Presidential Candidates Twitter Stats Revealed, President Obama Most Likely To Be Retweeted

We all know that social networking services will play an important part in the 2012 presidential election campaign. Indeed, if candidates have a Facebook or Twitter account, it may lead to an increased number of votes during the campaign. But how exactly are the candidates using Twitter to mobilize citizens into voting for them?

The Associated Press took a look at how the presidential candidates are using the social network through the campaign by examining their tweets from the day the joined the race until Oct. 24.

With more than 10.8 million followers, President Barack Obama has by far the highest number of followers of any candidate. The president occasionally uses the social network himself, posting signed tweets with his initials at the end. However, a Twitter campaign appeared to backfire on Obama, when he encouraged followers to urge lawmakers to reach an agreement on U.S. debt ceiling crisis measures — he lost a boatload of followers after a barrage of tweets was sent from his account. His account has tweeted 731 times since his re-election bid was launched. Of these tweets, 690 were retweeted more than 100 times.

Newt Gingrich, who announced his candidacy on the social network, might be falling behind his rivals when it comes to fundraising (his campaign is more than $1 million in debt), but he’s one of the most active Twitter users among the candidates. From the day he entered the running to become president until Oct. 24, he had tweeted 470 times. However, he has been accused of having mostly fake followers.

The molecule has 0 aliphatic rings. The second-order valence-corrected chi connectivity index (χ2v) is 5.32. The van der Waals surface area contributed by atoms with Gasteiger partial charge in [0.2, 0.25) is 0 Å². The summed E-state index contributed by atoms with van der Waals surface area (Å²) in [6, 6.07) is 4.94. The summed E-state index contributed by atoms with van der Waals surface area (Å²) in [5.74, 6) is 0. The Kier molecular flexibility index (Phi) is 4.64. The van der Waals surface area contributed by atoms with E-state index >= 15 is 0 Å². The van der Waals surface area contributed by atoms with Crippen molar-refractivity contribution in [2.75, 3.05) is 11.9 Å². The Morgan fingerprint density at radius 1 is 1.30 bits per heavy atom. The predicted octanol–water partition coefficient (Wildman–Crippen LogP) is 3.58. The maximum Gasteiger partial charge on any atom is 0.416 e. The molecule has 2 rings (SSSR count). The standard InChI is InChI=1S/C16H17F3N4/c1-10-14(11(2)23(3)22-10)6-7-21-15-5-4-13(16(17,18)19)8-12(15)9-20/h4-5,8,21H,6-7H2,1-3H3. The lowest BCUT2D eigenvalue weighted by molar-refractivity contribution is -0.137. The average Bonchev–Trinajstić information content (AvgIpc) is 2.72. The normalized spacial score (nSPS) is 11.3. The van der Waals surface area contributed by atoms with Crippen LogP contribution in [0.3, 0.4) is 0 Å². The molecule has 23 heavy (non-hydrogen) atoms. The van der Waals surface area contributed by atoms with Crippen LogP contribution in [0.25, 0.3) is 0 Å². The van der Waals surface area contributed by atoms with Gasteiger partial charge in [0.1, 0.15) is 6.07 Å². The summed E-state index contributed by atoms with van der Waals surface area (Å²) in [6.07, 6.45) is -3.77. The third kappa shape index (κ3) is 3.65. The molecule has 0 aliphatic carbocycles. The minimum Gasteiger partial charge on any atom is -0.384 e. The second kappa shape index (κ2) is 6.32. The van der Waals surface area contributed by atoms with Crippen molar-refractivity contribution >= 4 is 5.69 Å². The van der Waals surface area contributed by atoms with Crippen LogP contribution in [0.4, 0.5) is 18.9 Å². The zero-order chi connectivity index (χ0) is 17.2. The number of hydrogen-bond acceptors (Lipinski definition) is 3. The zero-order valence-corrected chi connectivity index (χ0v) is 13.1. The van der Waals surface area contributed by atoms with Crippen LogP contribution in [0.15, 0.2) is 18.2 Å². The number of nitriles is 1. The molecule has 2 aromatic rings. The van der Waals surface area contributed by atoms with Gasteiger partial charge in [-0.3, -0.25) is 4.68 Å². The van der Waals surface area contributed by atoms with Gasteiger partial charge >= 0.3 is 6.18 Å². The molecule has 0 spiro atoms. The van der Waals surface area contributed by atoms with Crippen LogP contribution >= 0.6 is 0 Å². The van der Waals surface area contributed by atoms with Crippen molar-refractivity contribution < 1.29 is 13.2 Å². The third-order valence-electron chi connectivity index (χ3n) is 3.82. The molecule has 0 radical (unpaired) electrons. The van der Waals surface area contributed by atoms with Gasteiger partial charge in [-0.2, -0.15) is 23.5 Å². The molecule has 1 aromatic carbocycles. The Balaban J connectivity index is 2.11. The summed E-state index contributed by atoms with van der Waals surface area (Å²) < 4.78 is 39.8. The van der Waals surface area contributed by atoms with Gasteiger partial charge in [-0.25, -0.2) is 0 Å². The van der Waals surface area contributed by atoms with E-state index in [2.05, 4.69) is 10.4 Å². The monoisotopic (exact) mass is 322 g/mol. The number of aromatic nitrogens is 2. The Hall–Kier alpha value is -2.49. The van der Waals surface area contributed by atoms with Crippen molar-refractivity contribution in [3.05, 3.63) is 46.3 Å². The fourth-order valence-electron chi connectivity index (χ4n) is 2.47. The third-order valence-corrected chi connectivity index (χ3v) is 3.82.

Rick Santorum, a former Pennsylvania senator, tweeted 326 times between his candidacy announcement and last Monday, while Rick Perry sent 42 tweets since he launched his presidential campaign in August.

Herman Cain is the Republican candidate who’s most likely to be retweeted. He sent 579 tweets to his followers since formally joining the race to become president. Of these tweets, 144 have been retweeted more than 100 times. Mitt Romney, who launched his campaign with a YouTube video, has sent 233 tweets to his followers since formally becoming a candidate, with the majority of those tweets being sent from the Twitter website.

It appears that Obama may have a better grasp on social networking than his rivals. Of course, he used social networking services to strong effect in his successful 2008 campaign, so he and his team have some experience over how this works. However, there’s a long way to go in the race and as Republican candidates garner more support and use Twitter more effectively, the gap between Obama and his rivals may become a little narrower — at least when it comes to Twitter.

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